3. Walk away.
Teach your child how to say in a firm voice.
1. “I don’t like what you are doing.”
2. “Please do NOT talk to me like that.”
3. “Why would you say that?”
Teach your child when and how to ask for help.
Encourage your child to make friends with other children.
Support activities that interest your child.
Alert school officials to the problems and work with them on solutions.
Make sure an adult who knows about the bullying can watch out for your child’s safety and well being when you cannot be there.
When Your Child Is the Bully
Be sure your child knows that bullying is never OK.
Set firm and consistent limits on your child’s aggressive behavior.
Be a positive role mode. Show children they can get what they want without teasing, threatening or hurting someone.
Use effective, non-physical discipline, such as loss of privileges.
Develop practical solutions with the school principal, teachers, counselors, and parents of the children your child has bullied.
When Your Child Is a Bystander
Tell your child not to cheer on or even quietly watch bullying.
Encourage your child to tell a trusted adult about the bullying.
Help your child support other children who may be bullied. Encourage your child to include these children in activities.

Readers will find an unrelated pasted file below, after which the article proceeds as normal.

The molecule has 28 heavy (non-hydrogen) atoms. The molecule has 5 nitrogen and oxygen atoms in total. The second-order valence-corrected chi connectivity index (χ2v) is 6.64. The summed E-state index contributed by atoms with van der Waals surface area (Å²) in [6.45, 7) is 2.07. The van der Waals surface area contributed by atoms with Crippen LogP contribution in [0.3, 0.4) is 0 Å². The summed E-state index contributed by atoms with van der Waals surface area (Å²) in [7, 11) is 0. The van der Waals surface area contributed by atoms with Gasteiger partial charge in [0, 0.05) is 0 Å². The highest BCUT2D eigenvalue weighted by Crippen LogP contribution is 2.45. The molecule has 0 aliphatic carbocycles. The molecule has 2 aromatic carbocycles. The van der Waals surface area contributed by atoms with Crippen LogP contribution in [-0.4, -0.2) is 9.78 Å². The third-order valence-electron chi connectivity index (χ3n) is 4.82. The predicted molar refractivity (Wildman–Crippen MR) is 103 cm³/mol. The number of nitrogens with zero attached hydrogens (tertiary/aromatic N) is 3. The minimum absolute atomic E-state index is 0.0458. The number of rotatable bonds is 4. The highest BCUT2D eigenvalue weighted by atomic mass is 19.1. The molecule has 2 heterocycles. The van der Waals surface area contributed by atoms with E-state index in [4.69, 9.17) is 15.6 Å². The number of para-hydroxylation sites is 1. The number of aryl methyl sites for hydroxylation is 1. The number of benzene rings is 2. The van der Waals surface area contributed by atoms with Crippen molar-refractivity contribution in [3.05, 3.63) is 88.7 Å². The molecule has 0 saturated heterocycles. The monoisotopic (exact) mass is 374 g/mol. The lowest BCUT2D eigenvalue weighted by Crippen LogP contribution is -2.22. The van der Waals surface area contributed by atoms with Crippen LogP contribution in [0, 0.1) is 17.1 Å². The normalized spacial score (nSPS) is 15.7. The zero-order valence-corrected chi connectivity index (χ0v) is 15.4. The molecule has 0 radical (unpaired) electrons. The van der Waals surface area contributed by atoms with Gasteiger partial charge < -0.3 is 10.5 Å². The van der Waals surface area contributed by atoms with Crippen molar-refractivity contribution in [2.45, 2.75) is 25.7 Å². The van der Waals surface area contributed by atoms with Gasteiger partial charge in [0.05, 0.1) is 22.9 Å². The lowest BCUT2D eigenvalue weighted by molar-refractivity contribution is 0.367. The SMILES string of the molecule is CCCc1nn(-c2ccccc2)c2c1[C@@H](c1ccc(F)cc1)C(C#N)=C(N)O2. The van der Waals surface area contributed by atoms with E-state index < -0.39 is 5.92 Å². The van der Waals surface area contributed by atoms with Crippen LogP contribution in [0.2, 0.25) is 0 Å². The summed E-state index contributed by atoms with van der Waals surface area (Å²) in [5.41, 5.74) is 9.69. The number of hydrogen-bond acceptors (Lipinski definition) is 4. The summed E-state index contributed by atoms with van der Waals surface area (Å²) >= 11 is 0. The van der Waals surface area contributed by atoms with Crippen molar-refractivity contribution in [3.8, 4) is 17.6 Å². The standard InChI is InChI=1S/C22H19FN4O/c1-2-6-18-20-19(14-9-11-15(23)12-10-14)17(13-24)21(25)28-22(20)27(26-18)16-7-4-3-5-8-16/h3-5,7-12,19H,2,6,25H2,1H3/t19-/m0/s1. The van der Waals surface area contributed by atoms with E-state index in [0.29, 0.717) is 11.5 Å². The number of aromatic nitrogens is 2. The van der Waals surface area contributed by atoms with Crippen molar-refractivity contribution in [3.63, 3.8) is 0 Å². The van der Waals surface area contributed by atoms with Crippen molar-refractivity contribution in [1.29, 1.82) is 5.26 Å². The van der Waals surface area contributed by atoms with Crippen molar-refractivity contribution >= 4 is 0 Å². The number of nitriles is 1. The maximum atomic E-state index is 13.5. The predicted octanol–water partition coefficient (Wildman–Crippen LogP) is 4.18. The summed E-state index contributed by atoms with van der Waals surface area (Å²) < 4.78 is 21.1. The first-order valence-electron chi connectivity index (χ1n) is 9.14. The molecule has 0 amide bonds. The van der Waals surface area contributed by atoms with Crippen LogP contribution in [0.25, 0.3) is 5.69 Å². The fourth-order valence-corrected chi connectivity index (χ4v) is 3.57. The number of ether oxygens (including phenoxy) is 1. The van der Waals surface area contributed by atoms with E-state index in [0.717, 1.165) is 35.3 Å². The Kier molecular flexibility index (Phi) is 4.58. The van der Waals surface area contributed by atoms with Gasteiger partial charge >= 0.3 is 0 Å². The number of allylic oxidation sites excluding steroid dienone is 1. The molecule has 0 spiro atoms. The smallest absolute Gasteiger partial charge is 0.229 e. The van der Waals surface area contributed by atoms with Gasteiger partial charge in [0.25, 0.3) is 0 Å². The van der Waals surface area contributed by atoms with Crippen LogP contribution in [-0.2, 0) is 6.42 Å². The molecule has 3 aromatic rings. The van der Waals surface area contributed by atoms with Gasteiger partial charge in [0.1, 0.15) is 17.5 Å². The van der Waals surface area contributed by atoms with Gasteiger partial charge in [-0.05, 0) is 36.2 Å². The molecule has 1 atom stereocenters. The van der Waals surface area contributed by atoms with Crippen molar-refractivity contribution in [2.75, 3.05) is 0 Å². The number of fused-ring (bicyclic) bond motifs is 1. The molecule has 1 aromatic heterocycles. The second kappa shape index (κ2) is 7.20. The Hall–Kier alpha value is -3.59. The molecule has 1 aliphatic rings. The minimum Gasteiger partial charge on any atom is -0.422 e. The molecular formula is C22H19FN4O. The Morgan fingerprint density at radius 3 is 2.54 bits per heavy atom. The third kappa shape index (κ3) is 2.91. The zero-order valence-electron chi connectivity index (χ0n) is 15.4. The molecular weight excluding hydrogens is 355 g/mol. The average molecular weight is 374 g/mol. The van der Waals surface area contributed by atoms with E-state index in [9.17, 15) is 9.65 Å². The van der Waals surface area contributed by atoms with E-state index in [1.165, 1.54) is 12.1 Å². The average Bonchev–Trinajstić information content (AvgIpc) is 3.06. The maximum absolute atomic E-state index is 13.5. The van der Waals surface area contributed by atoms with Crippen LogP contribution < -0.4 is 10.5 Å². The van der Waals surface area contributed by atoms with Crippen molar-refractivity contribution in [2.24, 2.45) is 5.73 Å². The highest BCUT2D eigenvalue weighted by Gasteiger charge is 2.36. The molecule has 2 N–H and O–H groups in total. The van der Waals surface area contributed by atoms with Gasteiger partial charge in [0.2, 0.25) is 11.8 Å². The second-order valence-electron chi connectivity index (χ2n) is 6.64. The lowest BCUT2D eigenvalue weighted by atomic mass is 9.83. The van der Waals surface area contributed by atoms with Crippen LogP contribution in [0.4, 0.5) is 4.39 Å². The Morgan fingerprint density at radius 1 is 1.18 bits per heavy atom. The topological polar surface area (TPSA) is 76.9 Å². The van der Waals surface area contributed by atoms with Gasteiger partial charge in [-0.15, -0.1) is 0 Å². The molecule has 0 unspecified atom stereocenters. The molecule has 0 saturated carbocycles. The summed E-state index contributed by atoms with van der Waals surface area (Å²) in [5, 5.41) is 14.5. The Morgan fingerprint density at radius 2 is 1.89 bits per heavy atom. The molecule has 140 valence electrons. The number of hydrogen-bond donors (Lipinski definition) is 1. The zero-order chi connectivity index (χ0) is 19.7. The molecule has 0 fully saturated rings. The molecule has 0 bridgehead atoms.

Encourage your child to join with others in telling bullies to stop.
BEFORE AND AFTER SCHOOL CHILD CARE
During middle childhood, youngsters need supervision. A responsible adult should be available to get them ready and off to school in the morning and watch over them after school until you return home from work.
Children approaching adolescence (11- and 12-year-olds) should not come home to an empty house in the afternoon unless they show unusual maturity for their age.
If alternate adult supervision is not available, parents should make special efforts to supervise their children from a distance. Children should have a set time when they are expected to arrive at home and should check in with a neighbor or with a parent by telephone.
If you choose a commercial after-school program, inquire about the training of the staff. There should be a high staff-to-child ratio, and the rooms and the playground should be safe.